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    The Underground World of Adult Picky Eaters

    By Maryann Tomovich Jacobsen

    Picky Eater

    It’s practically expected that kids will be picky eaters.  In fact, food neophobia (fear of new food)  is a normal part of development that peaks between the ages of 2 and 6 and gradually declines with age.

    But what happens when someone reaches adulthood and the fear of food and fussiness doesn’t go away? I’m not talking about the dislike of a few items, but the inability to eat at a friend’s house or go out to dinner because you can’t bring yourself to eat most of the food there.

    That’s adult picky eating, and its more common than you think.

    Taking Picky Eating Out of the Closet

    “Experts are hesitant to put a name on it or call it a disorder,” says Stephanie Lucianovic, author of Suffering Succotash: A Picky Eater’s Quest to Understand Why We Hate the Foods We Hate. “So many books out there discuss kids, but there are many adults experiencing picky eating or recovering from it.”

    She explains how picky eating can “affect social interactions” and when limited enough, it can impact nutritional adequacy and health. But the embarrassment and shame people feel may be the worst part about it. Many adult picky eaters only eat bland, processed foods, avoiding many meats, fruits, and vegetables. And it’s not only taste but the smell and texture of food (sensory qualities) that causes such adverse reactions.

    Lucianovic speaks from direct experience. In her book, she tells her own story of how she lived as a picky eater until her late twenties, when she slowly and successfully overcame it  She interviews experts and other adult picky eaters to get to the bottom of why some people are so revolted by food. Throughout the book, she relates humorous personal anecdotes about her experiences as a picky eater which she hopes will make adult picky eaters laugh while also realizing that they are not alone.

    Experts aren’t sure how many adult picky eaters there are. To give you an idea, researchers at Duke University launched a registry of adult picky eaters, the Food F.A.D. Study (Finicky Eating in Adults), and so far they have 30,000 people, ten times more than they predicted.

    The Parent Connection

    Is this another problem we can pin on parents?  Lucianovic says “there’s nothing my parents could have done.” In this post on the Motherlode blog, she explains why she believes picky eating in children is not parents’ fault.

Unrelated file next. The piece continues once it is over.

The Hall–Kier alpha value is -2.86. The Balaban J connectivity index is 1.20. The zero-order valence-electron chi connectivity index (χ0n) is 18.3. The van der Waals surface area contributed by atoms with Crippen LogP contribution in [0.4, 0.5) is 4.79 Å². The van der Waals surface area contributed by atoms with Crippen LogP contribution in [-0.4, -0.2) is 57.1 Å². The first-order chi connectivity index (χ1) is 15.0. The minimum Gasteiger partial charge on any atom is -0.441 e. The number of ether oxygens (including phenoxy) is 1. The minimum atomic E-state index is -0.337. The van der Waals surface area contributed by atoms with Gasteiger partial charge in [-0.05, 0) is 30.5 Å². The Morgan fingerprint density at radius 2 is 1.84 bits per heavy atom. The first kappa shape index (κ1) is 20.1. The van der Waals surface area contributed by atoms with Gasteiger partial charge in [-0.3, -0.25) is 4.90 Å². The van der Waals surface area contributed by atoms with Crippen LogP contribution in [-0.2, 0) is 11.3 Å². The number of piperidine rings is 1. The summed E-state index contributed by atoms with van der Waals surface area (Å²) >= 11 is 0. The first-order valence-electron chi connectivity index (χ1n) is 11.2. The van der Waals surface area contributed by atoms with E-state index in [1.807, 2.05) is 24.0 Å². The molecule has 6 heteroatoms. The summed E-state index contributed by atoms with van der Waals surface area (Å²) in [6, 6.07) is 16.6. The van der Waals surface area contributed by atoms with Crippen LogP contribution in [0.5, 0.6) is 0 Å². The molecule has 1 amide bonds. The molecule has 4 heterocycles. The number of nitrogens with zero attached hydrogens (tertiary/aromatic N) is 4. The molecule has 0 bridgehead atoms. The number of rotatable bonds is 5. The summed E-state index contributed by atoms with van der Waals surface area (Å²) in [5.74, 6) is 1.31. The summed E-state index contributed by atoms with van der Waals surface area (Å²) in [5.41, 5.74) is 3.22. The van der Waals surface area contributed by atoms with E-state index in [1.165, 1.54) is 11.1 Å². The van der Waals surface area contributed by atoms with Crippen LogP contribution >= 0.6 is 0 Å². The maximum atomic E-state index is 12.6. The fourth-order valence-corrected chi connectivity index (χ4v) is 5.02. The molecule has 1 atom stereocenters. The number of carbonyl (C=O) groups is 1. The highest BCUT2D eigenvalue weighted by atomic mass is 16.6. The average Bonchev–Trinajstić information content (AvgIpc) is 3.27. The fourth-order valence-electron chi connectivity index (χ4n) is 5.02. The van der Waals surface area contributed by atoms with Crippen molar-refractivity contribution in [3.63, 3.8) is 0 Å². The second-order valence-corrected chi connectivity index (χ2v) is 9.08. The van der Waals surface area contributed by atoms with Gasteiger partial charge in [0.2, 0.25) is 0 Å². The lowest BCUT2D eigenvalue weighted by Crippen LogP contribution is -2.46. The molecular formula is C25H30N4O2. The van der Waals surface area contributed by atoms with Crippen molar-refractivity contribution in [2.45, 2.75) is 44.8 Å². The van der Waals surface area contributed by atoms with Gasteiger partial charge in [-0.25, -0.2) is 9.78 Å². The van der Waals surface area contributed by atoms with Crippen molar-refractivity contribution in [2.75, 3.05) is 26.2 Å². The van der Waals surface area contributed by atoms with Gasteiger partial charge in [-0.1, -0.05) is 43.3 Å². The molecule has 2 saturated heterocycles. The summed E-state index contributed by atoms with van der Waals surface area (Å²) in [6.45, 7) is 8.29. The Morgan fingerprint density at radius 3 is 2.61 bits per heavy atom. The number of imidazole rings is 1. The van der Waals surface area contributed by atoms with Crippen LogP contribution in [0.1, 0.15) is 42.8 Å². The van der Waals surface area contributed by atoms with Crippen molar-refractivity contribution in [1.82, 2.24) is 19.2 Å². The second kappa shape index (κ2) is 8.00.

“It’s become one of the yardsticks of judgment for parents,” she says.  “Some parents get glib about their adventurous eaters — leaving others to have unrealistic expectations of what their kids will eat.”

    If there’s one word of advice she would give to parents, it’s to keep meals pleasant and don’t force the issue. Only in a relaxed environment can selective eaters feel comfortable enough to try new foods, as too much tension can create negative, physical reactions. She believes her book can help parents better understand their picky eater, which is paramount when learning how best to respond to it.

    There can be a variety of reasons that some don’t outgrow pickiness, including undiagnosed medical conditions such as reflux disease, food allergies, sensory processing disorder, or early and unpleasant experiences with foods such as gagging, vomiting, and ultra-tense eating environments.


    Because adult picky eating isn’t a recognized disorder, there is no known treatment for it.  In Suffering Succotash, Lucianovic discusses what has worked for her. “There has to be a driving force to make a change,” she says. “For me it was not disappointing my adventurous-eating boyfriend, now husband.”

    She explains how the process was a slow one, starting with taking tiny bites and gradually eating more and more. Once picky eaters have success with eating something that no longer repulses them, it’s easier to keep upping the ante. She also learned to love cooking, which even led to a culinary degree.

    She has also learned that if you don’t like the flavor of something you can change it. For instance, she didn’t like butternut squash initially, but roasting it, mashing it, and using it as a sauce for pasta went over well.  She has learned to use quality ingredients to elevate flavors of food — no steaming or boiling vegetables! And last, but most important, is to stay relaxed at meals with a glass of wine and a nice atmosphere.

    “If I wasn’t the picky eater I was, I wouldn’t be the foodie I am today,” she admits. “I turned a hate into a love.”

    Has picky eating affected your life in some way? Share your experiences in the comments below.

    Photo: iStockphoto

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